When I mentioned that cooling the CPU and GPU could make more power, I was referring to overclocking...the cooling of the CPU and GPU wouldn't be the overclock; it would just allow the system to keep running while overclocked without overheating.
It sounds like the unit you are working on has a damaged thermal diode or thermal diode reading chip, and possibly missing thermal pads for the southbridge or the ram. When any of these parts overheats, digital logic can be victimized...so something simple like loading the XMB might still work, while something requiring exact logic such as verifying a key will go wrong.
I saw something similar on my own 40GB model a while back...it seems that the ram was overheating in that case. I could launch games and they would start OK, but after 1-2 minutes, everything would start to slow down (a bit like blowing up 10 cars at once in GTA4, except that the problem stayed and kept getting worse until the system froze completely). I fixed this by putting real heatsinks on the memory chips, and it never came back.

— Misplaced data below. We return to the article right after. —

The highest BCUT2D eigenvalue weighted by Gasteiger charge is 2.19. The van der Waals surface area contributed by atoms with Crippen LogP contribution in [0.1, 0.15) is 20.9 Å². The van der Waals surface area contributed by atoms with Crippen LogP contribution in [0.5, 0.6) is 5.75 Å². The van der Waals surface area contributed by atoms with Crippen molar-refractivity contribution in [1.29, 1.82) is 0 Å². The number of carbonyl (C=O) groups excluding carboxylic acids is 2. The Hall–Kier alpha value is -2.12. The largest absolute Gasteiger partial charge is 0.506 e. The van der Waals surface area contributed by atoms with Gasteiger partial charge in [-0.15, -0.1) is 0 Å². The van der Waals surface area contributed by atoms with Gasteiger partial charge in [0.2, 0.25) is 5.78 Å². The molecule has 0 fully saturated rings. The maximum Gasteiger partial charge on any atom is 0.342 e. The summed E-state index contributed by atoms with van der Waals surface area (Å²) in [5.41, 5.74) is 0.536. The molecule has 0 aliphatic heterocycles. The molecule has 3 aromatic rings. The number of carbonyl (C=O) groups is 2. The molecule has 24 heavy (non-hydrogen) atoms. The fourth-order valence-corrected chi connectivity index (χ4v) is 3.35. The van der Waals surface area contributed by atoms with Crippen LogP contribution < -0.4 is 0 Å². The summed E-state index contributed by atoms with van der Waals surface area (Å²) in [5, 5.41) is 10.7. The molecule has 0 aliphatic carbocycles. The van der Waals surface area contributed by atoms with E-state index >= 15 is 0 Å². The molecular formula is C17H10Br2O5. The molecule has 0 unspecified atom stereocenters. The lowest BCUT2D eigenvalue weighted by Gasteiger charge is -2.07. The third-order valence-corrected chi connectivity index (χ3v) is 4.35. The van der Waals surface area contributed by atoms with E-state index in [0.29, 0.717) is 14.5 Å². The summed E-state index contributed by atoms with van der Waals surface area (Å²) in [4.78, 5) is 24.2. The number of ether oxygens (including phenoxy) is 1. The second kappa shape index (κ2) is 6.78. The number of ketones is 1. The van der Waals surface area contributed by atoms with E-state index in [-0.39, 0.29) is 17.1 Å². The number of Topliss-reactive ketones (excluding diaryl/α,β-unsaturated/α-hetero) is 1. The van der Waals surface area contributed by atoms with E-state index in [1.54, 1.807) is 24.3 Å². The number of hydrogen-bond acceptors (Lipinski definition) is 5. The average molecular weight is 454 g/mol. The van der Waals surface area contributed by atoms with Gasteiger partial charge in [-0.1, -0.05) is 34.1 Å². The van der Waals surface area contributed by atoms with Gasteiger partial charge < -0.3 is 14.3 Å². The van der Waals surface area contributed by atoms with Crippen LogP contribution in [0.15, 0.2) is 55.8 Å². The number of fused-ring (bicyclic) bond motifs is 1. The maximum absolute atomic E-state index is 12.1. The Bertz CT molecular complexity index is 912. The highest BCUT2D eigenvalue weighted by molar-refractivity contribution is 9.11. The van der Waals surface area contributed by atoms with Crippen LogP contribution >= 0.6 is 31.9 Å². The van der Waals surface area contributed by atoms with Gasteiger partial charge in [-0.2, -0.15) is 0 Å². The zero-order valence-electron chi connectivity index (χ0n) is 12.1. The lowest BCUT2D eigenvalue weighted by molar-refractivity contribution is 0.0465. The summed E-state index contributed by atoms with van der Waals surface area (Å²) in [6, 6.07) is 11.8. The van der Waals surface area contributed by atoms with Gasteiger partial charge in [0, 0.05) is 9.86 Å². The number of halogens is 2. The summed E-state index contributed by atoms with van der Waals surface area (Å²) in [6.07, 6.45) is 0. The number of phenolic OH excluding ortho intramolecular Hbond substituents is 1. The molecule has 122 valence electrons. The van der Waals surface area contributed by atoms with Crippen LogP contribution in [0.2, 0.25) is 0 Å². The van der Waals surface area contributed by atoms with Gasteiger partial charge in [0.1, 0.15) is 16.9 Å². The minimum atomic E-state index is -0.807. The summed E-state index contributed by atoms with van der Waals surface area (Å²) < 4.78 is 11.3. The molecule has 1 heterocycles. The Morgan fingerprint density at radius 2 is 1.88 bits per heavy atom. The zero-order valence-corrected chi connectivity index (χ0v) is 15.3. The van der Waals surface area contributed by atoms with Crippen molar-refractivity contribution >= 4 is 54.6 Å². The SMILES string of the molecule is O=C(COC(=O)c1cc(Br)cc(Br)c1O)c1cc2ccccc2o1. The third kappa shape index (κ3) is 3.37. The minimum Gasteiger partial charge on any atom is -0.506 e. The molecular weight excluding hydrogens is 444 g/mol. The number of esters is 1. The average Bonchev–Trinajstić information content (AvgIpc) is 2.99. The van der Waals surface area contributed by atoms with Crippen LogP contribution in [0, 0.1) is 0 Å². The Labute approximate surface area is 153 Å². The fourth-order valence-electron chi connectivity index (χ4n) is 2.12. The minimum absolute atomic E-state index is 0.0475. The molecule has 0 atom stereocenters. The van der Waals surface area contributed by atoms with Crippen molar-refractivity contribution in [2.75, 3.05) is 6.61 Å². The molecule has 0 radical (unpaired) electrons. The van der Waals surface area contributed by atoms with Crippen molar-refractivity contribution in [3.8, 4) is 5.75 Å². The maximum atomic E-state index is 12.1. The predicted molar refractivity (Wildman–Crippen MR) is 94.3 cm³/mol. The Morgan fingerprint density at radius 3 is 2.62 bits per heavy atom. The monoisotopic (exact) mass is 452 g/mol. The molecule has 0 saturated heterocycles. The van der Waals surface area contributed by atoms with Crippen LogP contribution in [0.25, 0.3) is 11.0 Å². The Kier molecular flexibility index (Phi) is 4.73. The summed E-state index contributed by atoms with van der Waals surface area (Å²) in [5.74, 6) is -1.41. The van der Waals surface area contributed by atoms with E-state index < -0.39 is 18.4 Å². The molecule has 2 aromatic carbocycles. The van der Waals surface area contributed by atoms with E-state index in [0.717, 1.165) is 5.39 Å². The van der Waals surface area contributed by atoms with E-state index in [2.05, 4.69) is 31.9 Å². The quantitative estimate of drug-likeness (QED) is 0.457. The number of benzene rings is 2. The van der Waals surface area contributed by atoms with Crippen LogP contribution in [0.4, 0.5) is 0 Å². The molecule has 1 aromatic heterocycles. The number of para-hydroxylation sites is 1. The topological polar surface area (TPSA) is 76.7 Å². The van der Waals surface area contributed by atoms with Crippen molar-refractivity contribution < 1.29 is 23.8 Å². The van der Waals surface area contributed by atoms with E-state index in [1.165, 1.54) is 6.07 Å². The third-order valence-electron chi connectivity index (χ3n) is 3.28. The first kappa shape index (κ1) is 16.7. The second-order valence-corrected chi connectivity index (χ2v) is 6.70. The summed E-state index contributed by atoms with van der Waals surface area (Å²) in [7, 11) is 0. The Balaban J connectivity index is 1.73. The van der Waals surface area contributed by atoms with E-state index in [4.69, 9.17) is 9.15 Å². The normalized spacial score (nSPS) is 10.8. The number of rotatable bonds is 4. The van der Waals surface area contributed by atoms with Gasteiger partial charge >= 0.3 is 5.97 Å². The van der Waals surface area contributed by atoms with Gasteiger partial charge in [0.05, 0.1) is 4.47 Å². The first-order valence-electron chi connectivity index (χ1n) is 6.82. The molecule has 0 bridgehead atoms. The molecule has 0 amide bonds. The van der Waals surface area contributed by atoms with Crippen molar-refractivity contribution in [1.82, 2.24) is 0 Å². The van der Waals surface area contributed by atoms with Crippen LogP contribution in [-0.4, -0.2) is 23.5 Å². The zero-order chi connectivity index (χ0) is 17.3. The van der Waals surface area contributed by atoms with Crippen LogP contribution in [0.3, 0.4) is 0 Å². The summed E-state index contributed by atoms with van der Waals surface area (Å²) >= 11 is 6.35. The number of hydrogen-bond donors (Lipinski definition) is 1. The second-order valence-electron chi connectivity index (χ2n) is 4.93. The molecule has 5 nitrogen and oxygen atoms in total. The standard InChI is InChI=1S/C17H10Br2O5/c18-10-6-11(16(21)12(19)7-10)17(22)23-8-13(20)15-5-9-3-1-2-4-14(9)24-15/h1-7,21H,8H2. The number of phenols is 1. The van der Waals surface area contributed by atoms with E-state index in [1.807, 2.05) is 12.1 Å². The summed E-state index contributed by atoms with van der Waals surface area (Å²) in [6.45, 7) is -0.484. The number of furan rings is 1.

For your second question, almost any IC can theoretically cause a YLOD if it fails in the right way...it is just that the solder balls below the RSX are the most common cause, followed closely by the solder balls below the CELL...those probably account for about 95% or more of all YLODs. The other day I bought a dead PS3 Slim off ebay with a non-yellow-light-YLOD...and the problem turned out to be the southbridge.